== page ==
A Bad Day of Grief

Looking Up


Update to this post:  Before you read this, know that I did get through the day.  And the next and the next and so on.  I know this will happen again.  I had to remind myself that I’m allowed to feel grief and that it will come back at unexpected moments.  It’s okay.  I’m still healthy.  I’m still happy.  I’ll probably always wish things could have been better, and that’s okay too.


I’m having a bad day of grief for my mother.  She died over 20 days in June of 2018.  We were in an interesting relationship where we were basically estranged but we saw each other sometime.  We were just never able to talk civilly about the problems we had.  While she was in rehab for having had a couple of minor strokes, while I was sitting next to her bed, she had a major stroke.  That was the beginning of the 20 days of her death.

What was going on prior to that last stroke, that major blow?  I was disappointing her.  I disappointed her.  The last time she could ever really take note of me, fully cognizant, she was disappointed.  The advantage to no longer having a YouTube channel, to doing this in writing, is that you cannot see me weeping; you cannot see the guilt contorting my face right now.

When she was transported to the emergency room, I didn’t go in the ambulance.  I took my car over because I knew I would be there and I wasn’t going to leave.  When I got there, probably two minutes after her, they wouldn’t let me in.  They wouldn’t let me in because they didn’t know which room she was in and they wouldn’t let me in without a definite place to go.  I stood out there and I begged, “Please let me go back.”  The security guard went and checked and said, “I can’t find her right now.  I don’t know which room she’s in.  I can’t let you in until I know which room she’s in.”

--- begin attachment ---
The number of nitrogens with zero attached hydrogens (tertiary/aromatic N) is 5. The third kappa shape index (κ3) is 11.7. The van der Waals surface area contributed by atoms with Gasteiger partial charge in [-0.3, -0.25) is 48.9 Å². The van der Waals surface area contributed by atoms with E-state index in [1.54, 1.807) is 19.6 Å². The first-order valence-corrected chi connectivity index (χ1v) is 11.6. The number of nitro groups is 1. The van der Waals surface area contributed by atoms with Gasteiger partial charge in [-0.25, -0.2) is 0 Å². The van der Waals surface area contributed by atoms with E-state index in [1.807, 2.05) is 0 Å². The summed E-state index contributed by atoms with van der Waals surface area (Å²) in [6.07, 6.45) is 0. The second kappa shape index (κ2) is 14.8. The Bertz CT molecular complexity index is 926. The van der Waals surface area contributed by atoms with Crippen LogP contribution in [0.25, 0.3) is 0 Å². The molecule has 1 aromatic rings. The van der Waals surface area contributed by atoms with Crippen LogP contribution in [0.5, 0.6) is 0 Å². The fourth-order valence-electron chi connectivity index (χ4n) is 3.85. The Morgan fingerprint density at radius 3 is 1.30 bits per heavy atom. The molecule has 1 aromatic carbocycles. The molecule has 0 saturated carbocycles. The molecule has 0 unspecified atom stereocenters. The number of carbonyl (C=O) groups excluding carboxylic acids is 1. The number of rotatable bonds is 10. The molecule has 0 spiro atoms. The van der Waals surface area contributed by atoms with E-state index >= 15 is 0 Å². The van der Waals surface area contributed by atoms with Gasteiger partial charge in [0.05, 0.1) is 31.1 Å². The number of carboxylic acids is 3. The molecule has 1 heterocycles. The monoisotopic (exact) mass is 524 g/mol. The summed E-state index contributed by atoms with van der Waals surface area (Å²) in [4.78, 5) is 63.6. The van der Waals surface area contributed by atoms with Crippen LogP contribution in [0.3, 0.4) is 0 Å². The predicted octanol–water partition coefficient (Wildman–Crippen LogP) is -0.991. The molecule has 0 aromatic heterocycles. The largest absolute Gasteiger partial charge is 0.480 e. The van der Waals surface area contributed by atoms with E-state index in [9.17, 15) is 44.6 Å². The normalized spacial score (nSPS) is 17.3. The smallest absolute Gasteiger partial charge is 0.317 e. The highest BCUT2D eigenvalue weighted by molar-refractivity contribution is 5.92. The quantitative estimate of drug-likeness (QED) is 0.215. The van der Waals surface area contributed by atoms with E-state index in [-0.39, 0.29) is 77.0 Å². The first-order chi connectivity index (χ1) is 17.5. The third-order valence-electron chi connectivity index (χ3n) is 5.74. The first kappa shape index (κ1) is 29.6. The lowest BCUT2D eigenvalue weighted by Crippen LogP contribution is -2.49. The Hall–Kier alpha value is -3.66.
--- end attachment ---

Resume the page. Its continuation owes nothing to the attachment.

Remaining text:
Time went by.

Time went by.

Time went by.  I couldn’t go back there and I didn’t know if she was dying.

Finally, finally, they told me the room and they let me go in.  I ran in and they were working on her and I said, “Mom, I’m so sorry.  They wouldn’t let me in.”  She said, “They wouldn’t let you in, huh?  Why would they not let you in?  They just wouldn’t let you in.”  I said, “No Mom, they wouldn’t let me in.”  She said, “Oh, alright.”  A few minutes later my husband came.  He walked in and my mother said, “My son-in-law is here.”  I said, “I’m here too, Mom.”  She never responded.  The last words my mother ever said to me, because she was never able to talk again, she expressed that she thought I had lied to her.

In three months, it will be two years.  Every time I think of that day and those last few moments, it’s like it’s happening all over again and I just want to die.

I just want to die.

I’m having a bad day.  I’m having a bad day.  I miss my mother today.  I’m so sad that we could never get it together.  I’m so sad that we could never have a real conversation and make ourselves better.  I hope she forgives me.  I have a very close relationship with God.  I know He forgives me.  I know He feels my pain.

I’m just hoping that I get through this day.

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